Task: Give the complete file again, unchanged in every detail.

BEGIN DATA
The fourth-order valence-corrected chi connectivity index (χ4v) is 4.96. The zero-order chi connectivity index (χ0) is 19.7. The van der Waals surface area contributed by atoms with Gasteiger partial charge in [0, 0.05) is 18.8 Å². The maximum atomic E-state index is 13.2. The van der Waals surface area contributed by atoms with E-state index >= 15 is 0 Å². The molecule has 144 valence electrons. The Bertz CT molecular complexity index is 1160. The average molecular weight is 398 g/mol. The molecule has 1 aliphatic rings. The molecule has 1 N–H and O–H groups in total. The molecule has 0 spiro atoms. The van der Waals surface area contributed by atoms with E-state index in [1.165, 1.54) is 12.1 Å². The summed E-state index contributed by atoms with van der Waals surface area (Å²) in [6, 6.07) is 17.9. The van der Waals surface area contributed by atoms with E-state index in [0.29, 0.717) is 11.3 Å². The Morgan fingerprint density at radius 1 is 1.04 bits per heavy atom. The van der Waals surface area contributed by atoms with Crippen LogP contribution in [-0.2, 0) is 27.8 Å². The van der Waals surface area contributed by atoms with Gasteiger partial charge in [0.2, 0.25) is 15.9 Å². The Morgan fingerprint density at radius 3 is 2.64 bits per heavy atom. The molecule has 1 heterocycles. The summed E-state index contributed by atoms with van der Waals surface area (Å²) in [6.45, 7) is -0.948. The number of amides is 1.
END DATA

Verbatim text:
The fourth-order valence-corrected chi connectivity index (χ4v) is 4.96. The zero-order chi connectivity index (χ0) is 19.7. The van der Waals surface area contributed by atoms with Gasteiger partial charge in [0, 0.05) is 18.8 Å². The maximum atomic E-state index is 13.2. The van der Waals surface area contributed by atoms with E-state index >= 15 is 0 Å². The molecule has 144 valence electrons. The Bertz CT molecular complexity index is 1160. The average molecular weight is 398 g/mol. The molecule has 1 aliphatic rings. The molecule has 1 N–H and O–H groups in total. The molecule has 0 spiro atoms. The van der Waals surface area contributed by atoms with E-state index in [1.165, 1.54) is 12.1 Å². The summed E-state index contributed by atoms with van der Waals surface area (Å²) in [6, 6.07) is 17.9. The van der Waals surface area contributed by atoms with E-state index in [0.29, 0.717) is 11.3 Å². The Morgan fingerprint density at radius 1 is 1.04 bits per heavy atom. The van der Waals surface area contributed by atoms with Crippen LogP contribution in [-0.2, 0) is 27.8 Å². The van der Waals surface area contributed by atoms with Gasteiger partial charge in [0.2, 0.25) is 15.9 Å². The Morgan fingerprint density at radius 3 is 2.64 bits per heavy atom. The molecule has 1 heterocycles. The summed E-state index contributed by atoms with van der Waals surface area (Å²) in [6.45, 7) is -0.948. The number of amides is 1.